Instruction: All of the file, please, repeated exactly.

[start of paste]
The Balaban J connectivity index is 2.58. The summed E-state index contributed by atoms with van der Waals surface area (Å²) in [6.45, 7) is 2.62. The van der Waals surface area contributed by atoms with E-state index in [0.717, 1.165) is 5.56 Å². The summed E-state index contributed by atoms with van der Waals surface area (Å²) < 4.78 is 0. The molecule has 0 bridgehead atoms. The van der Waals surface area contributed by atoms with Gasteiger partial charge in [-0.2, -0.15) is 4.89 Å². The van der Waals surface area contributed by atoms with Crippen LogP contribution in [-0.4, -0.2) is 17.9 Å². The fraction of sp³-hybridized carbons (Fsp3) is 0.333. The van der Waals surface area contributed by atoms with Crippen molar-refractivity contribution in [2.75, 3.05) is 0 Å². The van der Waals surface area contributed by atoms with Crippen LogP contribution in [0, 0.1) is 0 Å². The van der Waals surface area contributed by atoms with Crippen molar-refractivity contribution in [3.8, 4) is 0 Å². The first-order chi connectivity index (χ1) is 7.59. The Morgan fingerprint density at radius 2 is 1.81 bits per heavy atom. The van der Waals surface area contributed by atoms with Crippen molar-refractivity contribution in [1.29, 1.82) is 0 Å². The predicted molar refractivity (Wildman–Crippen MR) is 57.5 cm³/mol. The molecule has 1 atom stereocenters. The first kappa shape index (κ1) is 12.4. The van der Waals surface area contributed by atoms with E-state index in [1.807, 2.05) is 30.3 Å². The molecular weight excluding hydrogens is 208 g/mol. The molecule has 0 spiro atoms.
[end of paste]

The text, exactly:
The Balaban J connectivity index is 2.58. The summed E-state index contributed by atoms with van der Waals surface area (Å²) in [6.45, 7) is 2.62. The van der Waals surface area contributed by atoms with E-state index in [0.717, 1.165) is 5.56 Å². The summed E-state index contributed by atoms with van der Waals surface area (Å²) < 4.78 is 0. The molecule has 0 bridgehead atoms. The van der Waals surface area contributed by atoms with Gasteiger partial charge in [-0.2, -0.15) is 4.89 Å². The van der Waals surface area contributed by atoms with Crippen LogP contribution in [-0.4, -0.2) is 17.9 Å². The fraction of sp³-hybridized carbons (Fsp3) is 0.333. The van der Waals surface area contributed by atoms with Crippen molar-refractivity contribution in [2.75, 3.05) is 0 Å². The van der Waals surface area contributed by atoms with Crippen LogP contribution in [0, 0.1) is 0 Å². The van der Waals surface area contributed by atoms with Crippen molar-refractivity contribution in [3.8, 4) is 0 Å². The first-order chi connectivity index (χ1) is 7.59. The Morgan fingerprint density at radius 2 is 1.81 bits per heavy atom. The van der Waals surface area contributed by atoms with Crippen molar-refractivity contribution in [1.29, 1.82) is 0 Å². The predicted molar refractivity (Wildman–Crippen MR) is 57.5 cm³/mol. The molecule has 1 atom stereocenters. The first kappa shape index (κ1) is 12.4. The van der Waals surface area contributed by atoms with E-state index in [1.807, 2.05) is 30.3 Å². The molecular weight excluding hydrogens is 208 g/mol. The molecule has 0 spiro atoms.